A “pretty normal” homecoming

    For Jessee Vasold ’11, the first transgender person elected as a class homecoming queen at the College of William and Mary, the day’s events were not anything too out of the ordinary.

    As a member of the court, Vasold attended the pep rally and parade. Vasold was presented at the football game during halftime.

    “It was pretty normal,” Vasold said. “The only difference I feel like from anyone else was that after halftime, a reporter wanted to talk to me.”

    Vasold’s selection was only the third time that a transgender person has won the title of homecoming king or queen at an institute of higher education in the United States.

    “It’s still a new thing and I think that it might surprise people coming from William and Mary,” Vasold said. “I kind of expected that it would be this big … at least on the [Lesbian, Gay, Bisexual, Transgender and Questioning] news websites and locally.”

    Vasold identifies as gender-queer. According to Vasold, gender-queer is a concept that can be adopted by anyone who feels that they do not fit into traditional gender classification, or anyone who sees the gender binary as an oppressive social institution and wishes to protest against it.

    “It’s kind of a political identity, while simultaneously being a gender identity,” Vasold said. “And a lot of times you might see the people … just changing from day-to-day. Some people identify as gender-fluid, so what their gender is may depend on how they dress.”

    According to Vasold, personal reactions to Vasold’s crown have only been positive. Vasold has received e-mails and Facebook messages from well-wishers all over the country.

    Vasold’s selection as junior class homecoming queen has lead many at the College to question what the nature of the position should be.

    “That just puts into question what a homecoming queen really is,” Emily Matson ’12 said. “Does a homecoming queen really have to be a girl through and through? Or is it more about having the physical appearance of a girl? … I think it puts a lot of definitions that we’ve traditionally assumed into question.”

    The Office of Student Affairs has not heard any positive or negative reactions from alumni or students.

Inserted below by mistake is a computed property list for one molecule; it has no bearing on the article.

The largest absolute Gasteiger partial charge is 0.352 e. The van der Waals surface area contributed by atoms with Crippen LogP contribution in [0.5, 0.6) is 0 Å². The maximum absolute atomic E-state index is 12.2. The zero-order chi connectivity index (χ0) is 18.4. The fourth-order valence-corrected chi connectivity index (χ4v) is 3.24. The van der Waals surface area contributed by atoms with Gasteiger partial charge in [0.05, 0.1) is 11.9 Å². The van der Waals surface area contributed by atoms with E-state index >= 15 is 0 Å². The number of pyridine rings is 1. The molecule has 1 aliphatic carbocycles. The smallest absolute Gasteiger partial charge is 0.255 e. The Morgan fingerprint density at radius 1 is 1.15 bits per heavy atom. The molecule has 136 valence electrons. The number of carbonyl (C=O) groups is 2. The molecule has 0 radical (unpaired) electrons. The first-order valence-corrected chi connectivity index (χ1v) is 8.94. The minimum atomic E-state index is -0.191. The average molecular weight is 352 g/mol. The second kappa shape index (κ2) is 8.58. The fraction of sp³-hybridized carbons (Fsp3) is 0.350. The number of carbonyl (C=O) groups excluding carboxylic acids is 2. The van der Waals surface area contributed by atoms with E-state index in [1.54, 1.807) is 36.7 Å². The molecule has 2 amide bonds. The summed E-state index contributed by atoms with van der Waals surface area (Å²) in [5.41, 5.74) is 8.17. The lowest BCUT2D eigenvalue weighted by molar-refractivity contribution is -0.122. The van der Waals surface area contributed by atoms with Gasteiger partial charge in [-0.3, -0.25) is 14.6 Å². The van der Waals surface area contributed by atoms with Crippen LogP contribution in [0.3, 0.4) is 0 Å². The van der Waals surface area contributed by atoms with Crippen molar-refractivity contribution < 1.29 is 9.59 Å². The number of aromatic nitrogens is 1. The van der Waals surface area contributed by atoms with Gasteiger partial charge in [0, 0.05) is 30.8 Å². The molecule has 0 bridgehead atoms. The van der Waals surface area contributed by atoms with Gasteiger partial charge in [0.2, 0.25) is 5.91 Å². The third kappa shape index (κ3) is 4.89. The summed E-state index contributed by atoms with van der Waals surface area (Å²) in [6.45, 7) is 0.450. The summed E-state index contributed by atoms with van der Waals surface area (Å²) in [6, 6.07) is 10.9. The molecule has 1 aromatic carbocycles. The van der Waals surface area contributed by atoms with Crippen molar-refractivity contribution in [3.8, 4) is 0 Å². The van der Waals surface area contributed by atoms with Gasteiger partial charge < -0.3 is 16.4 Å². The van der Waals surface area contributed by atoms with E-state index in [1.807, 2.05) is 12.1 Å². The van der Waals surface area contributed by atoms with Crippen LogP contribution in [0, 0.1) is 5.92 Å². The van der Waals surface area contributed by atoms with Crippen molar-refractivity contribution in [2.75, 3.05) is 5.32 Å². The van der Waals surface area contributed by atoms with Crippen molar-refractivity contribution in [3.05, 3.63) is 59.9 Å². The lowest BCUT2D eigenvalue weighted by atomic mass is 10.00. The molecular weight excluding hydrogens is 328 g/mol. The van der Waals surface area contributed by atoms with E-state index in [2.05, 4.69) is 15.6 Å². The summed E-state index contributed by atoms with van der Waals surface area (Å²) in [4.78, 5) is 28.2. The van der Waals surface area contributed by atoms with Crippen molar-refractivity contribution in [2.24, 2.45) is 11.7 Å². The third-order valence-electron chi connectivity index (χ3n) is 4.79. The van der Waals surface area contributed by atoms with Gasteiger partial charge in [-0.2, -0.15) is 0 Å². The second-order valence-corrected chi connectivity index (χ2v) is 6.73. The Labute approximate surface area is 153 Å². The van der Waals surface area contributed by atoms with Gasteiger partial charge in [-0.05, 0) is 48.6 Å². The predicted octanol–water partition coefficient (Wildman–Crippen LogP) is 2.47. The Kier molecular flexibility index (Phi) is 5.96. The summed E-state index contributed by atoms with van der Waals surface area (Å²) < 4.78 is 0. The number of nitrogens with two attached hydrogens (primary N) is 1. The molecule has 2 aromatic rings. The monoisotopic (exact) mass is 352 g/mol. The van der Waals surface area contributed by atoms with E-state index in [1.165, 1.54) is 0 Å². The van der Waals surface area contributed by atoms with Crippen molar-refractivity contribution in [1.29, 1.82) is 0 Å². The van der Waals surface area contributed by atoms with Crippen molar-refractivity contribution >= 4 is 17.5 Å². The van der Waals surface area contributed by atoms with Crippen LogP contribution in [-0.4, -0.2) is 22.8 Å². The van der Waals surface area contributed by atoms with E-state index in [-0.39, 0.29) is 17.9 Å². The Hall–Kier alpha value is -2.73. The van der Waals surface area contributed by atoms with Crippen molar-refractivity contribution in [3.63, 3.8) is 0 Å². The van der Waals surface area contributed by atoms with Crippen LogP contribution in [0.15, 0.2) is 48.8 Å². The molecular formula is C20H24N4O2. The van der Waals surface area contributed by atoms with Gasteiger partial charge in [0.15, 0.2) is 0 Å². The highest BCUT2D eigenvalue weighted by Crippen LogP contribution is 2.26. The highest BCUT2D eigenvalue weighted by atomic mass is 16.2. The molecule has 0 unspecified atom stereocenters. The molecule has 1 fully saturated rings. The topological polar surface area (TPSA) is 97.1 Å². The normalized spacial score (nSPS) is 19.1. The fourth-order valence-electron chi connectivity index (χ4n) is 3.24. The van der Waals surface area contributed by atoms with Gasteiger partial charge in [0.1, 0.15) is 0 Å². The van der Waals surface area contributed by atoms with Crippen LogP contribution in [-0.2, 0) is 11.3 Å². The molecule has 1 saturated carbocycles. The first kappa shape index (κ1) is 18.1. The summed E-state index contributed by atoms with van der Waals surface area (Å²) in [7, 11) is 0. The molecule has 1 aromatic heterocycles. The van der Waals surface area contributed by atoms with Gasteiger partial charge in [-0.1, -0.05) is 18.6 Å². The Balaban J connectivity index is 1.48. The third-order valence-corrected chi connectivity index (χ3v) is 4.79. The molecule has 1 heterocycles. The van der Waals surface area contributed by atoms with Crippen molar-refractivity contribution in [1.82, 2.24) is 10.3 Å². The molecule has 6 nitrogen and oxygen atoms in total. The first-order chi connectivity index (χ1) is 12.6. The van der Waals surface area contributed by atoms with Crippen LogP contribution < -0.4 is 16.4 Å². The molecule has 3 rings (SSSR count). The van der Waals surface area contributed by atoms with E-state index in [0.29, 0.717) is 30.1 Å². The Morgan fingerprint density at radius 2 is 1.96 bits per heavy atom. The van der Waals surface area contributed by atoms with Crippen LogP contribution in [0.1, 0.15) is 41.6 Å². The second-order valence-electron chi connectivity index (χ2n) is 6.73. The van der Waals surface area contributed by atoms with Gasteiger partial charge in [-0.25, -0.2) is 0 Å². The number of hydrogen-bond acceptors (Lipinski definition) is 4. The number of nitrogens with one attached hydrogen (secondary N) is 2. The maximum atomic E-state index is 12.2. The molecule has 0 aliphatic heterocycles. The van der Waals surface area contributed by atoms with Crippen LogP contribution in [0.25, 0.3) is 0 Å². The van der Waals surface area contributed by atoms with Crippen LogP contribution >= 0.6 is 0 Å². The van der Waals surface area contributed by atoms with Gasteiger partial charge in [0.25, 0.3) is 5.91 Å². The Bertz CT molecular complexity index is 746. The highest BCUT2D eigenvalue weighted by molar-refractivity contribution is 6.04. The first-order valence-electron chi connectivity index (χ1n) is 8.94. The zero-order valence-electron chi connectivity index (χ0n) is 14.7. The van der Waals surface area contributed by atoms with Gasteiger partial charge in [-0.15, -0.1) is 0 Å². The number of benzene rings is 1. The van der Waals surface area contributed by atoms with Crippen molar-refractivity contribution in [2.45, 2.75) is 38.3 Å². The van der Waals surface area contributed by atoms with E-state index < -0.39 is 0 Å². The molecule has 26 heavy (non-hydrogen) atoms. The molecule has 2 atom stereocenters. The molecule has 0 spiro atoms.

“I have not personally had any reactions at all. Nobody has called our office or anything like that,” Assistant Vice President of Student Affairs Mark Constantine said.

    Many students are unconcerned with Vasold’s selection as junior class homecoming queen.

    “I don’t even think it’s a big deal at all,” Adriana Green ’12 said. “If he was voted, he was elected, so obviously a lot of people know him and like him. I think it should be more about personality anyway.”

    Online message boards, however, have become a forum for those both in support of and against Vasold.

    “I know that this is probably something new to them, but I think that they maybe need to just stop for a second and think about that they’re talking about a person,” Vasold said.

    The election of Vasold as junior class homecoming queen has also gained the attention of national media outlets.

    The Huffington Post cited the College’s homecoming election Monday, and Bill O’Reilly of Fox News brought up Vasold in the “Reality Check” segment of “The O’Reilly Factor” Monday night.

    While Vasold’s family did not initially agree with Vasold’s acceptance of the junior class homecoming queen crown, Vasold said they have shown love and support.

    The family has also been concerned for Vasold’s safety, given the media coverage of the election and angry reactions online.

    “My sister has been really upset about the comments, not only on The Flat Hat website, but on other websites,” Vasold said. “She said, ‘They’re really hurtful, because you’re not an it. You’re my brother. You’re not an it.’”


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